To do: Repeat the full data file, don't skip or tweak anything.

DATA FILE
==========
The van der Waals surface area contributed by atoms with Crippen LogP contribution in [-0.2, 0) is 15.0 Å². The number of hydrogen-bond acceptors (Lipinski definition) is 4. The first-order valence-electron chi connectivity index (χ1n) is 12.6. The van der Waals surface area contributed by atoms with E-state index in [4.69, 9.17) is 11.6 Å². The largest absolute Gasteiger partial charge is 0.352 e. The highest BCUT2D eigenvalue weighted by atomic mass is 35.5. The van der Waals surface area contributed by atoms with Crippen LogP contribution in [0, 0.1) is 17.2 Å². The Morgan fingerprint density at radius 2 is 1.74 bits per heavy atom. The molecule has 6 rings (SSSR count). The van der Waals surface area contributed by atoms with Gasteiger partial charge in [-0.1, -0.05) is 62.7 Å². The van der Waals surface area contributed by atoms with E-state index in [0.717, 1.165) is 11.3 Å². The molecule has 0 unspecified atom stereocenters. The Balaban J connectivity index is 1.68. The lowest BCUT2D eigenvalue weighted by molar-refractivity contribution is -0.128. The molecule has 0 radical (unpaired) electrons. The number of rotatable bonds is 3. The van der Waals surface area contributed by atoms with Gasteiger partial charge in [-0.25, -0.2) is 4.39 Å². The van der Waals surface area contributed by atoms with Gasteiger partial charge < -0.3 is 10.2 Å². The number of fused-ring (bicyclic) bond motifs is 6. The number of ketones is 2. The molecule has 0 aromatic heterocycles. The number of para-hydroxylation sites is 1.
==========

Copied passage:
The van der Waals surface area contributed by atoms with Crippen LogP contribution in [-0.2, 0) is 15.0 Å². The number of hydrogen-bond acceptors (Lipinski definition) is 4. The first-order valence-electron chi connectivity index (χ1n) is 12.6. The van der Waals surface area contributed by atoms with E-state index in [4.69, 9.17) is 11.6 Å². The largest absolute Gasteiger partial charge is 0.352 e. The highest BCUT2D eigenvalue weighted by atomic mass is 35.5. The van der Waals surface area contributed by atoms with Crippen LogP contribution in [0, 0.1) is 17.2 Å². The Morgan fingerprint density at radius 2 is 1.74 bits per heavy atom. The molecule has 6 rings (SSSR count). The van der Waals surface area contributed by atoms with Gasteiger partial charge in [-0.1, -0.05) is 62.7 Å². The van der Waals surface area contributed by atoms with E-state index in [0.717, 1.165) is 11.3 Å². The molecule has 0 unspecified atom stereocenters. The Balaban J connectivity index is 1.68. The lowest BCUT2D eigenvalue weighted by molar-refractivity contribution is -0.128. The molecule has 0 radical (unpaired) electrons. The number of rotatable bonds is 3. The van der Waals surface area contributed by atoms with Gasteiger partial charge in [-0.25, -0.2) is 4.39 Å². The van der Waals surface area contributed by atoms with Gasteiger partial charge < -0.3 is 10.2 Å². The number of fused-ring (bicyclic) bond motifs is 6. The number of ketones is 2. The molecule has 0 aromatic heterocycles. The number of para-hydroxylation sites is 1.